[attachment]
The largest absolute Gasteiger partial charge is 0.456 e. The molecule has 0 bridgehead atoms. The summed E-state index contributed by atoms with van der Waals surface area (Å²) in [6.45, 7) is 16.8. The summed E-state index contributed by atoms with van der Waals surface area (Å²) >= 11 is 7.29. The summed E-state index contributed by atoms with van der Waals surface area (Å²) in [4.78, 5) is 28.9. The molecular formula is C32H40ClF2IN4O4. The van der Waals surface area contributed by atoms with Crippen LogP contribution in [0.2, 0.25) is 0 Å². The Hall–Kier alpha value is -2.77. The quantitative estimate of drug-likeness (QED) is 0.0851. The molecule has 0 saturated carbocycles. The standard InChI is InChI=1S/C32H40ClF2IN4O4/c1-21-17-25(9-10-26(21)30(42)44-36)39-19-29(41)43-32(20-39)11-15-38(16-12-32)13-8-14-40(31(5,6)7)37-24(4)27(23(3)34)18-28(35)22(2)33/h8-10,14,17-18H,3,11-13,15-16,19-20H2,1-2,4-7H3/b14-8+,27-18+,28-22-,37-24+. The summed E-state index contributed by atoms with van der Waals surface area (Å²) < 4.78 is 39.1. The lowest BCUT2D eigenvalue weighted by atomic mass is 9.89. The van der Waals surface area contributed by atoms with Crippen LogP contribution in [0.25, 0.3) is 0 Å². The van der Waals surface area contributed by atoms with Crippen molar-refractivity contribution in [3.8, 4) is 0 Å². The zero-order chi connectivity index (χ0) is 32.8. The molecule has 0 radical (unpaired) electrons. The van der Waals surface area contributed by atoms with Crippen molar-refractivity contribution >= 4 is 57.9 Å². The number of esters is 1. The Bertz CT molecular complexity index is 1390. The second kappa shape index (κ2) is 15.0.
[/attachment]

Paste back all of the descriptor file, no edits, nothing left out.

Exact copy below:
The largest absolute Gasteiger partial charge is 0.456 e. The molecule has 0 bridgehead atoms. The summed E-state index contributed by atoms with van der Waals surface area (Å²) in [6.45, 7) is 16.8. The summed E-state index contributed by atoms with van der Waals surface area (Å²) >= 11 is 7.29. The summed E-state index contributed by atoms with van der Waals surface area (Å²) in [4.78, 5) is 28.9. The molecular formula is C32H40ClF2IN4O4. The van der Waals surface area contributed by atoms with Crippen LogP contribution in [0.2, 0.25) is 0 Å². The Hall–Kier alpha value is -2.77. The quantitative estimate of drug-likeness (QED) is 0.0851. The molecule has 0 saturated carbocycles. The standard InChI is InChI=1S/C32H40ClF2IN4O4/c1-21-17-25(9-10-26(21)30(42)44-36)39-19-29(41)43-32(20-39)11-15-38(16-12-32)13-8-14-40(31(5,6)7)37-24(4)27(23(3)34)18-28(35)22(2)33/h8-10,14,17-18H,3,11-13,15-16,19-20H2,1-2,4-7H3/b14-8+,27-18+,28-22-,37-24+. The summed E-state index contributed by atoms with van der Waals surface area (Å²) < 4.78 is 39.1. The lowest BCUT2D eigenvalue weighted by atomic mass is 9.89. The van der Waals surface area contributed by atoms with Crippen LogP contribution in [0.25, 0.3) is 0 Å². The van der Waals surface area contributed by atoms with Crippen molar-refractivity contribution in [3.8, 4) is 0 Å². The zero-order chi connectivity index (χ0) is 32.8. The molecule has 0 radical (unpaired) electrons. The van der Waals surface area contributed by atoms with Crippen molar-refractivity contribution >= 4 is 57.9 Å². The number of esters is 1. The Bertz CT molecular complexity index is 1390. The second kappa shape index (κ2) is 15.0.